The second ways to read this question is as asking whether a particular designated employee should have the authority to turn off the lights. In short, any = even one. The implied alternative answers in this case would be

Yes, a particular designated employee of Company X should have the authority to turn off the lights when he or she is the last person to leave the building.

and

No, no employee of Company X should have the authority to turn off the lights when he or she is the last person to leave the building.

In the poster's original example, readers face the same interpretative choice between any as "every" and any as "even one." To avoid the ambiguity, you would have to reframe the question in a way that clarified which sense of any you intended. For example, you might say

Should every employee of Company X be allowed to assume absolute authority over a project that has Company X's name associated with it?

if you had any = every in mind, or you might say

Should no employee of Company X be allowed to assume absolute authority over a project that has Company X's name associated with it?

if you had any = even one in mind.

1

The following are three propositions but reworded slightly different. The first proposition is the OP's one

  1. Should any (whoever) employee of Company X be allowed to assume absolute authority in any (whatsoever) project with Company X's name associated?

In other words, does it matter who has the authority in a project, as long as the person is an employee of Company X, and the project is connected to the company's name?

— Somebody voting "yes" agrees there should be no constriction other than those previously mentioned.

  1. Should an employee (specific) of Company X be allowed to assume absolute authority in any (whatsoever) project with Company X's name associated?

Is it permissible for an employee of Company X to assume authority in any single project, as long as that project is connected with the company's name on it?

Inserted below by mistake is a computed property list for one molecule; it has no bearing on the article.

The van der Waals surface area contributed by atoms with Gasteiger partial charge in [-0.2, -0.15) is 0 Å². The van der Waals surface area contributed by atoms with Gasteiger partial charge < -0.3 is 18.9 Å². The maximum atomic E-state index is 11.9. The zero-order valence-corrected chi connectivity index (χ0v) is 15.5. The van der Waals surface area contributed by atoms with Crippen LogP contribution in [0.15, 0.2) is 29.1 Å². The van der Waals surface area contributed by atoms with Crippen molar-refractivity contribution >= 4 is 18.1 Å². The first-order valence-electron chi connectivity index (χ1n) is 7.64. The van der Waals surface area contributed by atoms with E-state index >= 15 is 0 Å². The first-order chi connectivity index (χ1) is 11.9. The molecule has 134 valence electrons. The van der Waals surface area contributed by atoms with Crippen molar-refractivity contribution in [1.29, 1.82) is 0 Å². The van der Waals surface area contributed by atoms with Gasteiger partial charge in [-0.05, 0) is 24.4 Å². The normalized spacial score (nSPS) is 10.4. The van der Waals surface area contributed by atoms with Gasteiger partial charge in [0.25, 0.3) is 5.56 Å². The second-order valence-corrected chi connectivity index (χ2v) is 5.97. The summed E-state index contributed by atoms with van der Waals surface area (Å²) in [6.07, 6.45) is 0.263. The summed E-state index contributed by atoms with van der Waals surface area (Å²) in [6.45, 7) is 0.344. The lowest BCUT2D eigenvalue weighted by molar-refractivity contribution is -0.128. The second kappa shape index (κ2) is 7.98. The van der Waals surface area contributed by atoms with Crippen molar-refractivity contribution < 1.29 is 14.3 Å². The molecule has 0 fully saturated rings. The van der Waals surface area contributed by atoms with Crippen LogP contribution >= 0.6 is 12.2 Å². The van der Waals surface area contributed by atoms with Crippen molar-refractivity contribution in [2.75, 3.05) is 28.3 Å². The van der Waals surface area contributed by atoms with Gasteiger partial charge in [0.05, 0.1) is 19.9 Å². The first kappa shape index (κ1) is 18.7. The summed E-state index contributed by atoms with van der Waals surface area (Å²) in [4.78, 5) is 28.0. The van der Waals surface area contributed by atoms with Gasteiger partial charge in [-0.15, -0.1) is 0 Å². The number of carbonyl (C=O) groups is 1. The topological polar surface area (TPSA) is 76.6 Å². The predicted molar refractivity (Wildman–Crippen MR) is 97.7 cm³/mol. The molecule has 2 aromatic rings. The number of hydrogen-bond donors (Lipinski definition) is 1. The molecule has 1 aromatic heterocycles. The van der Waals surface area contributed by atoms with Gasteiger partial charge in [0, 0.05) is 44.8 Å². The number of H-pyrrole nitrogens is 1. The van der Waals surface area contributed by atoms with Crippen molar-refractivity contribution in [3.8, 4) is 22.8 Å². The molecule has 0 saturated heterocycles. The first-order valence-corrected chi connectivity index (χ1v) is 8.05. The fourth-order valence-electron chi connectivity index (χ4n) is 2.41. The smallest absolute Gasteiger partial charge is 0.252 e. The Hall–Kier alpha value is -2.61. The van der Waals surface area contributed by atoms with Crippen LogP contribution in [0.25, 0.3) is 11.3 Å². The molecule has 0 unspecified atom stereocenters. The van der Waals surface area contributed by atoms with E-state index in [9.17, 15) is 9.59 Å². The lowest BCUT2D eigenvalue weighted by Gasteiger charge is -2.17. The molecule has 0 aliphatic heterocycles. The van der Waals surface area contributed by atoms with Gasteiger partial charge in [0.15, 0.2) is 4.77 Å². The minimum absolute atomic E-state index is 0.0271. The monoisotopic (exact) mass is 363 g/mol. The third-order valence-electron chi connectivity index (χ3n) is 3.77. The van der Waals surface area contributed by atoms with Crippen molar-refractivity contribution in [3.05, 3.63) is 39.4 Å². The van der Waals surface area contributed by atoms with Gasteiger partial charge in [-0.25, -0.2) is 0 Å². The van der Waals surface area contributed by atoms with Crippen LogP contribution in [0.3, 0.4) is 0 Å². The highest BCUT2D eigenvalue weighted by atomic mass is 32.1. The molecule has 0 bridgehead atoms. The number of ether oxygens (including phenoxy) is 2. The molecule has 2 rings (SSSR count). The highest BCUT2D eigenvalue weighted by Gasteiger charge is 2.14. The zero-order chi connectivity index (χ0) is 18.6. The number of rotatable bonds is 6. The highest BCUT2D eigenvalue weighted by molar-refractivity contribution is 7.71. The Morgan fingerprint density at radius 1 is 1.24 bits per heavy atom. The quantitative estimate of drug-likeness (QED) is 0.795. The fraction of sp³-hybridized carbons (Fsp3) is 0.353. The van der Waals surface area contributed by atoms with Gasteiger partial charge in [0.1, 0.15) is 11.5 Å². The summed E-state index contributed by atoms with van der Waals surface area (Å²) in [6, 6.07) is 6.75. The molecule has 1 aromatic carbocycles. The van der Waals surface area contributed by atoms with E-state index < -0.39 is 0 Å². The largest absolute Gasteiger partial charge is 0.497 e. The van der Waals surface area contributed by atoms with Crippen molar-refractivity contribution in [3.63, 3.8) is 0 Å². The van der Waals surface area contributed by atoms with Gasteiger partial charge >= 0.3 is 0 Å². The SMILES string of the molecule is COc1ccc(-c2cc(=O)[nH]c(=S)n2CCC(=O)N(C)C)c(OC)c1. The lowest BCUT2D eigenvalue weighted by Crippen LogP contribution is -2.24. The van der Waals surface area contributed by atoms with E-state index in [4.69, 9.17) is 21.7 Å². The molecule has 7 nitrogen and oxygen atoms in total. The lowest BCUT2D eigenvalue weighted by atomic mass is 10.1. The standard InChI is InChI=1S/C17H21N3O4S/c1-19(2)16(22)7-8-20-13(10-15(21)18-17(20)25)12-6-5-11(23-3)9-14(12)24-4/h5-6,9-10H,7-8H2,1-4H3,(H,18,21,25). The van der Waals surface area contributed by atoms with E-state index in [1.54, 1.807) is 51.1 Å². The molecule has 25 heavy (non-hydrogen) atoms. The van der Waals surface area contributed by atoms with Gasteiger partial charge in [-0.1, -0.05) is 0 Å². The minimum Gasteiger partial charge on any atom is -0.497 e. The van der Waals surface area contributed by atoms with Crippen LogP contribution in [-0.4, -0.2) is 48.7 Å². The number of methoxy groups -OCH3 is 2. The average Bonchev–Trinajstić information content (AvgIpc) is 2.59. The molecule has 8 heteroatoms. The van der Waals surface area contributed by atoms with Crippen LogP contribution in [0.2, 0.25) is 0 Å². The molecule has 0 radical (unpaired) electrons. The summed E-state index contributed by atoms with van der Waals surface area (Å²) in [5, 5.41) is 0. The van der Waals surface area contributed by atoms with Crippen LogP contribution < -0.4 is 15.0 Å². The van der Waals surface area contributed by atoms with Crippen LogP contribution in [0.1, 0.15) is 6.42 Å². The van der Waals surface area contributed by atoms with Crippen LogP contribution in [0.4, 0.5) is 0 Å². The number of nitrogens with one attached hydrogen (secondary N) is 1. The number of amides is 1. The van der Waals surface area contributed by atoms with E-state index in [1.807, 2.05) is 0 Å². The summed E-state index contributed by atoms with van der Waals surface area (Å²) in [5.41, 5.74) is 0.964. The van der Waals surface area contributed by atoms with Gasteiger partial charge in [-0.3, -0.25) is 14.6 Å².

— A person voting "yes" agrees that an employee should be given the opportunity to take charge in a project that has the company's name connected to it.

  1. Should an employee (specific) of Company X be allowed to assume absolute authority in a project (specific) with Company X's name associated?

Could an employee (under special circumstances) be given the opportunity to take charge in a project, if that project is connected with Company X's name?

— A person voting "yes" agrees there may be instances when this authority may be granted to an individual employee.

0

Three more possibilities can be added:

Should an employee of Company X be allowed to assume absolute authority in any project with Company X's name associated?

Should an employee of Company X be allowed to assume absolute authority in a project with Company X's name associated?

Should any employee of Company X be allowed to assume absolute authority in a project with Company X's name associated?

For interpretation #2, the second option above is more suitable.

For interpretation #1, there are two sub-interpretations 1) if someone is an employ then (if the person wishes) allow .. (same as 'everyone is allowed') -- if yes, then let anyone take it up! 2) By asking the question, one is trying to find out if there is one particular (any) employee who can be allowed.. if yes, then pick that one!

0

Your wording very strongly suggests;

for any employee, e, and any project, p, e may assume absolute responsibility for p.

If you mean anything else you should reword it.